I don't often 100% nod, smile, or bow to anyone, but I do to Michelle Obama. I love the fact that she is our first lady. NO other first ladies have been a first lady to me.

Thursday, September 10, 2009


I saw a tiny little kid in a group of pre-schoolers greeting his uncle, giving him a hi-five. Of course, I've seen that before -- kids greeting each other, teenagers hi-fiving, and women, girls, business-men as well as school boys.

It's become a commonplace "Hello," normal, natural, typical, like "Hey dude. Hey man!"

I have to admit, I've never GIVEN or GOTTEN a hi-five.

I'm uncomfortable, taking on the slang, or the style of the sports heroes who've been hi-fiving for years. Is it race prejudice that makes me uneasy with people who love borrowing from the blacks, and call each "Bro?"

I know "cool" is an acceptable form of praise. And "hang out," and phrases like happy-camper, bottom-line are constantly, used, over used, by just about everyone except me.

Am I square, a kook -- because I avoid saying "cool" unless I'm talking about the weather?

I tell myself that my big thing about the way people talk is from writing dialogue for different projects that take place in different eras. I look up words that don't sound right in the mouth of a lady born in the 1870's, or a woman from Harlem in the thirties -- or a school kid in the seventies. What they say and how they say it derives from what was happening when they were growing up.

Okay. I'm sensitive. Blame it on my writing. I worry about the new, younger generation -- the kids who text. Texting mixed in with rap slang sounds like a foreign language.

Will the little ones who hi-five and watch cartoons all day, every day, become the next generation of writers -- develop further the style that's already in movies, TV, and ads? The creative soul behind them seems as if it sprung from a reality show version of the end of the world.

Confession: Most of the latest hit movies make me wish for a translation line at the bottom of the picture.

I want to stay current without losing what I am. Maybe what's not okay is growing older, and no longer being able to identify with what's in vogue (wrong word), what's hot and chill out about it.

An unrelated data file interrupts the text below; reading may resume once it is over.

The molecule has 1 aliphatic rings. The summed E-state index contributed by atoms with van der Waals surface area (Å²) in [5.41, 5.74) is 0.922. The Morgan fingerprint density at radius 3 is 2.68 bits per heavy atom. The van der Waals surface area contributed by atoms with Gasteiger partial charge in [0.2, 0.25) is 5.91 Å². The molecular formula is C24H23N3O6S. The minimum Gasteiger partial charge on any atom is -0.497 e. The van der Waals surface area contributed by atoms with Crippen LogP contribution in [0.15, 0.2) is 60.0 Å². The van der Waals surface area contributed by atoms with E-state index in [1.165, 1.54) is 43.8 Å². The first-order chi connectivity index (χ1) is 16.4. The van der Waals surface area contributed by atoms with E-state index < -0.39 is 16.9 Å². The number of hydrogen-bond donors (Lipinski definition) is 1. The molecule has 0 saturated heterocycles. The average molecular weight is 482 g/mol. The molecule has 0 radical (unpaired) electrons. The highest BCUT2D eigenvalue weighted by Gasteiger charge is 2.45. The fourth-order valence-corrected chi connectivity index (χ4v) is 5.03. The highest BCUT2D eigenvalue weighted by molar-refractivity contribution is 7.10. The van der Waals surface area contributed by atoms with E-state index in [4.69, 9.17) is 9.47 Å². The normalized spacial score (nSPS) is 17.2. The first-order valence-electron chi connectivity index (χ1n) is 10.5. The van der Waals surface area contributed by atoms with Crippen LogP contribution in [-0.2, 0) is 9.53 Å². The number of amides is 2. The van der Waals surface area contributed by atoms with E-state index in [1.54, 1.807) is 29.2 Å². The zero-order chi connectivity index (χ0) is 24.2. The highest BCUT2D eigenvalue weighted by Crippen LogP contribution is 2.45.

All right, hi-fives are okay. What's not okay is speech that I don't understand. Muttered, slurred, endless strings of vile words, that is passing on to the kiddies an American way of talking that isn't English, that's often bad, really lousy grammar, and sloppy jabber that's isn't communicating anything, but limited intelligence.

So click this. It kind of cheered me up, about talking black.

Wednesday, September 9, 2009


It was time to change from being a California driver to being a driver in New York.

The red tape ladies who answer the phone at the California Department of Motor Vehicles are real people, cordial, California sunshine friendly. Even sympathetic when you're, adjusting to bad news -- "I'm sorry, ma'am -- I'm afraid you can't renew by mail. Next time you come to L.A., give us a call, and we'll set up an appointment for you."

The red tape guys who answer the phone at the New York DMV are brusque, bored, unfriendly. They talk fast -- list what ID you'll need. "Go to the DMV at Herald Square, 9 a.m til 9 pm, first come first served."

I downloaded (from a huge, confusing list) the 44-1 application; wearing glasses on top of my contact lenses, filled it out in pencil before re-doing it, carefully, in ink.

Using my best brain, (the noggin of Em who can comprehend and conquer computer software instruction books), I assembled the required proofs plus 4 extra proofs, just in case.